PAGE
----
In March, one of many amendments proposed to the Senate bill designed to implement recommendations of the 9/11 Commission, S. 4, could have potentially weakened humanitarian work of U.S. charities overseas. The amendment, introduced by Sen. Jon Kyl (R-AZ), was defeated.

Kyl's amendment, SA 317, would have increased the maximum penalties for giving material support to suspected terrorists and broadened the definition of material support to anyone who "provides material support or resources to the perpetrator of an act of international terrorism, or to a family member or other person associated with such perpetrator, with the intent to facilitate, reward, or encourage that act or other acts of international terrorism" (emphasis added). The penalty for violating this provision would have been a fine, up to 25 years in prison, or both, or if death results, a prison term of any number of years to life. The terms "family member" or "person associated" were not defined in the amendment. This broad standard could have lead to discrimination in aid programs that would violate Red Cross and international standards.

On April 17, legislation was introduced in the House that would require the Departments of State and Treasury to adopt recommendations of an October 2005 Government Accountability Office (GAO) report, which addressed the effectiveness of the U.S. government's efforts to assist other countries in the war on terrorism. Among other things, the bill would require the Treasury Department to submit in an annual report to Congress more complete information on how the agency tracks and blocks terrorist assets. Although the bill does not include all the GAO recommendations, it opens the door to discussions on the effectiveness of Treasury's strategy, including how it deals with charities.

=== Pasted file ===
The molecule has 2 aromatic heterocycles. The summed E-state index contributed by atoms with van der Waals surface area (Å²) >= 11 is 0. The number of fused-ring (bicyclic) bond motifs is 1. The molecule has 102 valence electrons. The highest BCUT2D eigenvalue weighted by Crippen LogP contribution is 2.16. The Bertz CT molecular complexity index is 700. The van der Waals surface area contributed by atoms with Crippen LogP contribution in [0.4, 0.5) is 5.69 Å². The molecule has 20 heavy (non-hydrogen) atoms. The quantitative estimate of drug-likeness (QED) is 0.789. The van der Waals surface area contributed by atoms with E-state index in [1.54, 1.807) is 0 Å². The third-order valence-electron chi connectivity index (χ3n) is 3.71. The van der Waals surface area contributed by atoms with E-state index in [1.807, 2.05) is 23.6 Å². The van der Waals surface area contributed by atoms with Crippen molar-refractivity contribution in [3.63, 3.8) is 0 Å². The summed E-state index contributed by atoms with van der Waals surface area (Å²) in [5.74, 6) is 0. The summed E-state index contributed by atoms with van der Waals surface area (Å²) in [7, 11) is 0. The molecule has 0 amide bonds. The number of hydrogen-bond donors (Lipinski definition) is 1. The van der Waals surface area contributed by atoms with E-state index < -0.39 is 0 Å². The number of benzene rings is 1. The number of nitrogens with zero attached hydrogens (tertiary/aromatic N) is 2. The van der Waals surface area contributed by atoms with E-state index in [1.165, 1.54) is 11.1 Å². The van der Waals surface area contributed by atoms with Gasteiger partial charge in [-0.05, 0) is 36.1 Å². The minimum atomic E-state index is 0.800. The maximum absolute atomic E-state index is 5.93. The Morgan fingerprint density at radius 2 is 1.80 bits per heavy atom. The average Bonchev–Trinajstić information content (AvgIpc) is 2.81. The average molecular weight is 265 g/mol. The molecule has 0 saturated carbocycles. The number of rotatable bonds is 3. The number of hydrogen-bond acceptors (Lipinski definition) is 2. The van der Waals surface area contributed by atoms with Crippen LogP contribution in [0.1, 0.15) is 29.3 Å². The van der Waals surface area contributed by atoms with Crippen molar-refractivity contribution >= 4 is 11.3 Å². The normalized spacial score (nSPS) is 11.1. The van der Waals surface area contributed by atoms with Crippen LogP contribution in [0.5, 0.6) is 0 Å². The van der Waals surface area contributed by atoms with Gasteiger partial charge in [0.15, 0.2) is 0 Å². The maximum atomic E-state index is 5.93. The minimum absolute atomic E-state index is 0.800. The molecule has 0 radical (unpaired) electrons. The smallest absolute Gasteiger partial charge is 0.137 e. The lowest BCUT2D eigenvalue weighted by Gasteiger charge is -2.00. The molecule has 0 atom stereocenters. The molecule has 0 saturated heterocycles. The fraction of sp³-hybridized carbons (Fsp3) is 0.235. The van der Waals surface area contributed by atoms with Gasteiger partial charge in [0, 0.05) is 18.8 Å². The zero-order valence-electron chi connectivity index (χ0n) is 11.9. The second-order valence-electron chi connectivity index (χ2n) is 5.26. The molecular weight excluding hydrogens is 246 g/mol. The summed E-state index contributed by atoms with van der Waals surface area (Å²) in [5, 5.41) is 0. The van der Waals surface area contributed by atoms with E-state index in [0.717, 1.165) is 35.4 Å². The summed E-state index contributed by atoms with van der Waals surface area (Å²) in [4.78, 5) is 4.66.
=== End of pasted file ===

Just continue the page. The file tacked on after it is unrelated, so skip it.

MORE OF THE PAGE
The major problems highlighted in the 2005 GAO report, "Terrorist Financing: Better Strategic Planning Needed to Coordinate U.S. Efforts to Deliver Counter-Terrorism Financing Training and Technical Assistance Abroad," reflect the overall flaws with anti-terrorism financing programs that also greatly impact charities. For example, since the assets of U.S.-based Muslim charities were frozen, no information has been provided about what Treasury plans to do with the money or even an exact amount of the charitable aid lying dormant. In its 2005 Terrorist Assets Report to Congress, Treasury estimated that these designations have resulted in more than $16.4 million in frozen assets. As the GAO report also notes, "The lack of accountability for Treasury's designations and asset blocking program creates uncertainty about the department's progress and achievements. U.S. officials with oversight responsibilities need meaningful and relevant information to ascertain the progress, achievements, and weaknesses of U.S. efforts to designate terrorists and dismantle their financial networks as well as hold managers accountable."